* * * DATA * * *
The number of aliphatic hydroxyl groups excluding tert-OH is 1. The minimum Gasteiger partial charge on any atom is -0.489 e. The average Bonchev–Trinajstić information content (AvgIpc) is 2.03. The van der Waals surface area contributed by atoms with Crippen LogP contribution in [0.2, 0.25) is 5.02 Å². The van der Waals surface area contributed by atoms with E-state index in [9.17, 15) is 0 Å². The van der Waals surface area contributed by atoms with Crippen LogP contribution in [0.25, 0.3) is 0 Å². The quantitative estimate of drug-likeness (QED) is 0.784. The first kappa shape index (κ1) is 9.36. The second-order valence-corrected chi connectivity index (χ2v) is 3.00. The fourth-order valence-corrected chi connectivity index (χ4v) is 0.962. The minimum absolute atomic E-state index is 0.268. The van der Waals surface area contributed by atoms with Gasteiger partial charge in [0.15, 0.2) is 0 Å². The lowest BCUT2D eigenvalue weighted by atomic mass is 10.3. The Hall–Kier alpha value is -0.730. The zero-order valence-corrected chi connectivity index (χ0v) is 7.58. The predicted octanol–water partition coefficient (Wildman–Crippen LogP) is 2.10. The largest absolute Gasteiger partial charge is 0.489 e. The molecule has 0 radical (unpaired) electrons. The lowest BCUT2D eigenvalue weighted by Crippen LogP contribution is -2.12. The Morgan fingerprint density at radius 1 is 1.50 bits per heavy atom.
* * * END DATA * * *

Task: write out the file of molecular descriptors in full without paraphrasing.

The number of aliphatic hydroxyl groups excluding tert-OH is 1. The minimum Gasteiger partial charge on any atom is -0.489 e. The average Bonchev–Trinajstić information content (AvgIpc) is 2.03. The van der Waals surface area contributed by atoms with Crippen LogP contribution in [0.2, 0.25) is 5.02 Å². The van der Waals surface area contributed by atoms with E-state index in [9.17, 15) is 0 Å². The van der Waals surface area contributed by atoms with Crippen LogP contribution in [0.25, 0.3) is 0 Å². The quantitative estimate of drug-likeness (QED) is 0.784. The first kappa shape index (κ1) is 9.36. The second-order valence-corrected chi connectivity index (χ2v) is 3.00. The fourth-order valence-corrected chi connectivity index (χ4v) is 0.962. The minimum absolute atomic E-state index is 0.268. The van der Waals surface area contributed by atoms with Gasteiger partial charge in [0.15, 0.2) is 0 Å². The lowest BCUT2D eigenvalue weighted by atomic mass is 10.3. The Hall–Kier alpha value is -0.730. The zero-order valence-corrected chi connectivity index (χ0v) is 7.58. The predicted octanol–water partition coefficient (Wildman–Crippen LogP) is 2.10. The largest absolute Gasteiger partial charge is 0.489 e. The molecule has 0 radical (unpaired) electrons. The lowest BCUT2D eigenvalue weighted by Crippen LogP contribution is -2.12. The Morgan fingerprint density at radius 1 is 1.50 bits per heavy atom.